Preparing a Photo for Raster Engraving (NOT NECESSARY FOR GLOWFORGE)

@Dan has let us know that none of this mess is necessary to engrave photos on the glowforge, so I guess you can take a look at this and be thankful you dont have to go through all this trouble! awesome!

As forum users are starting to get glowforges, I figured I might as well put up this tutorial for everyone to reference when preparing their photos for engraving. This will give a very similar result to what you would get using photograv.

Ill just do one you guys have seen already, since I have the engrave on hand:

Open the file in photoshop.

Top menu: Go to Image -> Image Size.

Change the resolution to the native resolution of the laser you are cutting on. Mine is 300 so Im setting it to that.

Make sure AFTER you change the resolution (DPI) that you set the width or height in the pixel dimensions section back to 100 PERCENT.(photoshop changes this automatically)

ok, now were ready to begin.

click on the image layer and go to
Top menu: Image -> Auto Tone
This should fix most major contrast and/or color issues in non post processed photos.

Next youll want to create a few adjustment layers:

Top menu: Go to Layer -> New Adjustment Layer -> Black & White
Top menu: Go to Layer -> New Adjustment Layer -> Brightness & Contrast
Top menu: Go to Layer -> New Adjustment Layer -> Curves

Set the Brightness & Contrast to 25 each (more if necessary).

It should look like this now:

At this point youll want to save your file as a PSD, because we are going to be doing some destructive processes next.

Once everything is saved select the image layer and go to
Top menu: Filter -> Sharpen -> Unsharp Mask

Use the following settings:

Go back to
Top menu: Filter -> Sharpen -> Unsharp Mask
and use these settings this time:

Your Image should look like this now:

It may look quite a bit messier than before, but trust me, when lasering you need to have strongly defined edges.

Next you will want to go to
Top menu: Layer -> Flatten Image (hit ok when it tells you it will delete the black and white adjustment layer)
Top menu: Image -> Mode -> Bitmap

Use whatever the native resolution of the laser cutter here. (not LPI, but DPI)

It will convert your image to a stippled image and should look like this: (it looks better if you zoom in)

Go to File -> Save As
and save your image as a BMP

I usually also put the image dimensions in mm in the name and what im going to do with it (cut, engrave, etc) in the name. You have to manually put image dimensions in the chinese laser software. Cant wait to not have to deal with that!

Now youre ready to take it and try out the engrave!


For those that are wondering what the curves layer is for, if the engrave doesnt come out how you hoped, youll more than likely have to do some adjustments to lighten or darken certain parts. Curves is great for this. So you might not use it if youre really lucky on your first try, but you will at some point in your engraving adventures. Every material engraves differently, and one file might work on cedar, but wont work on birch or walnut.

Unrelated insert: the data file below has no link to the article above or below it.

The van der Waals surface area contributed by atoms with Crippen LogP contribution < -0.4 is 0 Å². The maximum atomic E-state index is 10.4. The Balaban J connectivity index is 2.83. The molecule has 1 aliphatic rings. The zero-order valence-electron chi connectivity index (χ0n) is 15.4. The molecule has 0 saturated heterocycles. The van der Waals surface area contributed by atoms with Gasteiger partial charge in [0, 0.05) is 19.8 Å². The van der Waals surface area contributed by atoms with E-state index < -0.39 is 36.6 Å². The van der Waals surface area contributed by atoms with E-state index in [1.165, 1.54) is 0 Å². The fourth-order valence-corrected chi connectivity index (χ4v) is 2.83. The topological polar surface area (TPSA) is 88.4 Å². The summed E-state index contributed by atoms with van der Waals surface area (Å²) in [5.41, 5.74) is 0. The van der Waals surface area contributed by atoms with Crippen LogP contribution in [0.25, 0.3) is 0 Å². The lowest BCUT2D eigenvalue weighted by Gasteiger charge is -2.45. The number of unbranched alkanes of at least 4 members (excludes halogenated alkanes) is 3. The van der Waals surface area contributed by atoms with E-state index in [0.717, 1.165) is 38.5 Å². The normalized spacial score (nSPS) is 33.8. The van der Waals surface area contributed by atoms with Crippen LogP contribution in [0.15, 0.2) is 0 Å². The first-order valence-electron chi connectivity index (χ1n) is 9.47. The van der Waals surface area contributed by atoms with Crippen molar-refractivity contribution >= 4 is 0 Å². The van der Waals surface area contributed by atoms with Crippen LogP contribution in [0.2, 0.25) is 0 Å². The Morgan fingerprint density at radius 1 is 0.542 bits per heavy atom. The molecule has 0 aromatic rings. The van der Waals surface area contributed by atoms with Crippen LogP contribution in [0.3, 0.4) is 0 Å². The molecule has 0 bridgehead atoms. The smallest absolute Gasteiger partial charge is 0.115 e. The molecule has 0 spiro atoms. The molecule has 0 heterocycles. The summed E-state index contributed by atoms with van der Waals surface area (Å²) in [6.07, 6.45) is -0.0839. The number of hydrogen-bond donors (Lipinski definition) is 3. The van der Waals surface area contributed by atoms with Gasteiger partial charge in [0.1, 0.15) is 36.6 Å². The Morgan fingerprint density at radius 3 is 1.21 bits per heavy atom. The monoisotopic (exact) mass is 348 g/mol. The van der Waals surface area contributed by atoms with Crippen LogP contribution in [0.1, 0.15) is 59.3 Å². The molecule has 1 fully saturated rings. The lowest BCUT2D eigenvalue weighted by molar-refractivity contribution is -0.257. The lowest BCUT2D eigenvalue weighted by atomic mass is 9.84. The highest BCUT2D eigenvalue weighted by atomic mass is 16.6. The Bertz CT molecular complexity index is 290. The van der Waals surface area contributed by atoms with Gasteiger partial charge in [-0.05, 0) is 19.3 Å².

It might be worth your while to set up some gradient tests on different woods to get an idea of how they engrave. You can probably even create a photoshop curves preset for each type of material.

Hope this is helpful!




Thanks for the refresh! hopefully I’ll be putting that to practice soon :wink:


hey awesome tutorial. definitely bookmarked!


wow! thanks for this great tutorial :smiley: bookmarked :wink:


Awesome tutorial!
(Deliberately saved this one from earlier today so I could study it!) :grinning:

It’s both easier than I thought it would be, and has a lot more steps than I expected. Great effect on the wood!

Thanks for telling us how.


Thank you SO much for doing this! I’m not likely to be doing it a lot so having a step-by-step is incredibly useful!


Can someone show how to do this in inkscape? I don’t have AI, but I really appreciated seeing the steps.

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OOL, thank you for sharing.


I havent used inkscape, but from what I know its a vector drawing software, which is more of an analog to illustrator as opposed to photoshop, which is geared more towards raster based images. There is free software out there called gimp, along with a number of others which are raster based image editors, that you might be able to use to follow this tutorial.


Ahh yes, you are right. I downloaded gimp, but haven’t used it yet


You can do it in Corel too. There are a couple of decent videos on YouTube that show the steps.


Nice tutorial. Thanks. And thanks to nick07lee I knew how to bookmark this thread:grin:


Excellent tutorial. I’ve worked with photoshop for years but adapting to the needs of the laser. Great write up.

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Will use this for sure. Thanks so much.


This is one of the insta-bookmarks


This is exactly the right thing to do with a conventional laser, but don’t do this with your Glowforge. Give us a greyscale image. (Bumping contrast and sharpening are good ideas). We do tons of smart things with the extra data, and if you try to dither at a fixed DPI, you’ll wind up with results like… well, like a typical laser.


This is one reason I’ve tried not to pay too much attention to what people do with conventional lasers. Between camera magic and cloud magic, I’d have to get rid of a bunch of good habits for conventional lasers that are bad habits for this new one. Vector drawing, though, I will stick to convention from what I have learned so far.

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Awesome. Can’t wait to play with this